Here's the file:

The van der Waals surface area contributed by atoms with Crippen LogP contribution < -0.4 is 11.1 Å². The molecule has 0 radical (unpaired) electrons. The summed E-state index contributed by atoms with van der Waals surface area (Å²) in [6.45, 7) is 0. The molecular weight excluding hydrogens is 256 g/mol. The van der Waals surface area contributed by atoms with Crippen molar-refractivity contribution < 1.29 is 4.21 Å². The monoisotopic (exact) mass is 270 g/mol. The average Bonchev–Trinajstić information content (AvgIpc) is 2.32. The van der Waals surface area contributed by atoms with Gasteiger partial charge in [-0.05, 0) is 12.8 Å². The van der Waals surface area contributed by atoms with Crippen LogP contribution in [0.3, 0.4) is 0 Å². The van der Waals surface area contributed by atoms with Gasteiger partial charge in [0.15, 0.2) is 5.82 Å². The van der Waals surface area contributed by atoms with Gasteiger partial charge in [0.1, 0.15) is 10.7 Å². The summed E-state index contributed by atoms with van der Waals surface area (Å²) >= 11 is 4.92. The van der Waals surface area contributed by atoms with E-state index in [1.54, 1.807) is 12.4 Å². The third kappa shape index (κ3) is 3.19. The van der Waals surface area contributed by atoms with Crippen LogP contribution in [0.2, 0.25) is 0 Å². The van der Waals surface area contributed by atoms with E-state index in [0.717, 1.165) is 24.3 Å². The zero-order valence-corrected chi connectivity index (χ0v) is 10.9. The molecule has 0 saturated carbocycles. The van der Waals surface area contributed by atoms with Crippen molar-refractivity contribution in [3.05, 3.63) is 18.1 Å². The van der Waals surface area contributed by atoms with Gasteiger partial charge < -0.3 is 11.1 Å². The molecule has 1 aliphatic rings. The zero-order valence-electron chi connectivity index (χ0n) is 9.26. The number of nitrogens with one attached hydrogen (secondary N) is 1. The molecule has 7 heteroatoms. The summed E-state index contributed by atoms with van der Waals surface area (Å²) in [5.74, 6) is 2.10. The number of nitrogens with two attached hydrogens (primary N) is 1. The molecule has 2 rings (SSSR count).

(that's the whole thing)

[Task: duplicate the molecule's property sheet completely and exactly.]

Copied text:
The van der Waals surface area contributed by atoms with Crippen LogP contribution < -0.4 is 11.1 Å². The molecule has 0 radical (unpaired) electrons. The summed E-state index contributed by atoms with van der Waals surface area (Å²) in [6.45, 7) is 0. The molecular weight excluding hydrogens is 256 g/mol. The van der Waals surface area contributed by atoms with Crippen molar-refractivity contribution < 1.29 is 4.21 Å². The monoisotopic (exact) mass is 270 g/mol. The average Bonchev–Trinajstić information content (AvgIpc) is 2.32. The van der Waals surface area contributed by atoms with Gasteiger partial charge in [-0.05, 0) is 12.8 Å². The van der Waals surface area contributed by atoms with Crippen LogP contribution in [0.3, 0.4) is 0 Å². The van der Waals surface area contributed by atoms with Gasteiger partial charge in [0.15, 0.2) is 5.82 Å². The van der Waals surface area contributed by atoms with Gasteiger partial charge in [0.1, 0.15) is 10.7 Å². The summed E-state index contributed by atoms with van der Waals surface area (Å²) >= 11 is 4.92. The van der Waals surface area contributed by atoms with E-state index in [1.54, 1.807) is 12.4 Å². The third kappa shape index (κ3) is 3.19. The van der Waals surface area contributed by atoms with Crippen LogP contribution in [0.2, 0.25) is 0 Å². The van der Waals surface area contributed by atoms with E-state index in [0.717, 1.165) is 24.3 Å². The zero-order valence-corrected chi connectivity index (χ0v) is 10.9. The molecule has 0 saturated carbocycles. The van der Waals surface area contributed by atoms with Crippen molar-refractivity contribution in [3.05, 3.63) is 18.1 Å². The van der Waals surface area contributed by atoms with Gasteiger partial charge < -0.3 is 11.1 Å². The molecule has 1 aliphatic rings. The zero-order valence-electron chi connectivity index (χ0n) is 9.26. The number of nitrogens with one attached hydrogen (secondary N) is 1. The molecule has 7 heteroatoms. The summed E-state index contributed by atoms with van der Waals surface area (Å²) in [5.74, 6) is 2.10. The number of nitrogens with two attached hydrogens (primary N) is 1. The molecule has 2 rings (SSSR count).